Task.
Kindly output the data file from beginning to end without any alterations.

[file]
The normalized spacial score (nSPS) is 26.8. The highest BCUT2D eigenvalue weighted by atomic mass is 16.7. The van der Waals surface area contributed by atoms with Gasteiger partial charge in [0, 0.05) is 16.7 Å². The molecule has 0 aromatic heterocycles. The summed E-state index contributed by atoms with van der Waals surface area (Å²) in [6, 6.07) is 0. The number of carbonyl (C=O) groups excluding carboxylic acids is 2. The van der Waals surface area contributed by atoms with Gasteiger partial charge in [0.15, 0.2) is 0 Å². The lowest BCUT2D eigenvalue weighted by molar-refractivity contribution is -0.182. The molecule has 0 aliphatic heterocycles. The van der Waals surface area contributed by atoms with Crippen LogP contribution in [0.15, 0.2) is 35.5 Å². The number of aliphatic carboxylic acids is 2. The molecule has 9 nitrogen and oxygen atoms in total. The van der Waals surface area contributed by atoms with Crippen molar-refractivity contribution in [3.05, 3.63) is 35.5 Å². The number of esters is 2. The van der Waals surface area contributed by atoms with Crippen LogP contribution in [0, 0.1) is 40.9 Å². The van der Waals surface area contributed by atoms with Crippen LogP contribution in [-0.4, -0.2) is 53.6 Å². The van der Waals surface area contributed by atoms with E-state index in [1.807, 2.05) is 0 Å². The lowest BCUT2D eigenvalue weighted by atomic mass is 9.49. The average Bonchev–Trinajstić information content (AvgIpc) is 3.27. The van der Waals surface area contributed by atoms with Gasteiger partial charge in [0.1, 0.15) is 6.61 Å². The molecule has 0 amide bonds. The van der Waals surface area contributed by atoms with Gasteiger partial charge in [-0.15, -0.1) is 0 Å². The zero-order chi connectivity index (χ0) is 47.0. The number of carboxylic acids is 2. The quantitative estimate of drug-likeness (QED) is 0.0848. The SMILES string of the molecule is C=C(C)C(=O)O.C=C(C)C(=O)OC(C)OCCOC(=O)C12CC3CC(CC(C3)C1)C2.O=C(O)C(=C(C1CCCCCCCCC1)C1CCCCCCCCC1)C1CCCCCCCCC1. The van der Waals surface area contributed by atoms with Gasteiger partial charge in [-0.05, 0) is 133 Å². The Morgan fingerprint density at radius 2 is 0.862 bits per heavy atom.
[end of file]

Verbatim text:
The normalized spacial score (nSPS) is 26.8. The highest BCUT2D eigenvalue weighted by atomic mass is 16.7. The van der Waals surface area contributed by atoms with Gasteiger partial charge in [0, 0.05) is 16.7 Å². The molecule has 0 aromatic heterocycles. The summed E-state index contributed by atoms with van der Waals surface area (Å²) in [6, 6.07) is 0. The number of carbonyl (C=O) groups excluding carboxylic acids is 2. The van der Waals surface area contributed by atoms with Gasteiger partial charge in [0.15, 0.2) is 0 Å². The lowest BCUT2D eigenvalue weighted by molar-refractivity contribution is -0.182. The molecule has 0 aliphatic heterocycles. The van der Waals surface area contributed by atoms with Crippen LogP contribution in [0.15, 0.2) is 35.5 Å². The number of aliphatic carboxylic acids is 2. The molecule has 9 nitrogen and oxygen atoms in total. The van der Waals surface area contributed by atoms with Crippen molar-refractivity contribution in [3.05, 3.63) is 35.5 Å². The number of esters is 2. The van der Waals surface area contributed by atoms with Crippen LogP contribution in [0, 0.1) is 40.9 Å². The van der Waals surface area contributed by atoms with Crippen LogP contribution in [-0.4, -0.2) is 53.6 Å². The van der Waals surface area contributed by atoms with E-state index in [1.807, 2.05) is 0 Å². The lowest BCUT2D eigenvalue weighted by atomic mass is 9.49. The average Bonchev–Trinajstić information content (AvgIpc) is 3.27. The van der Waals surface area contributed by atoms with Gasteiger partial charge in [0.1, 0.15) is 6.61 Å². The molecule has 0 amide bonds. The van der Waals surface area contributed by atoms with Gasteiger partial charge in [-0.15, -0.1) is 0 Å². The zero-order chi connectivity index (χ0) is 47.0. The number of carboxylic acids is 2. The quantitative estimate of drug-likeness (QED) is 0.0848. The SMILES string of the molecule is C=C(C)C(=O)O.C=C(C)C(=O)OC(C)OCCOC(=O)C12CC3CC(CC(C3)C1)C2.O=C(O)C(=C(C1CCCCCCCCC1)C1CCCCCCCCC1)C1CCCCCCCCC1. The van der Waals surface area contributed by atoms with Gasteiger partial charge in [-0.05, 0) is 133 Å². The Morgan fingerprint density at radius 2 is 0.862 bits per heavy atom.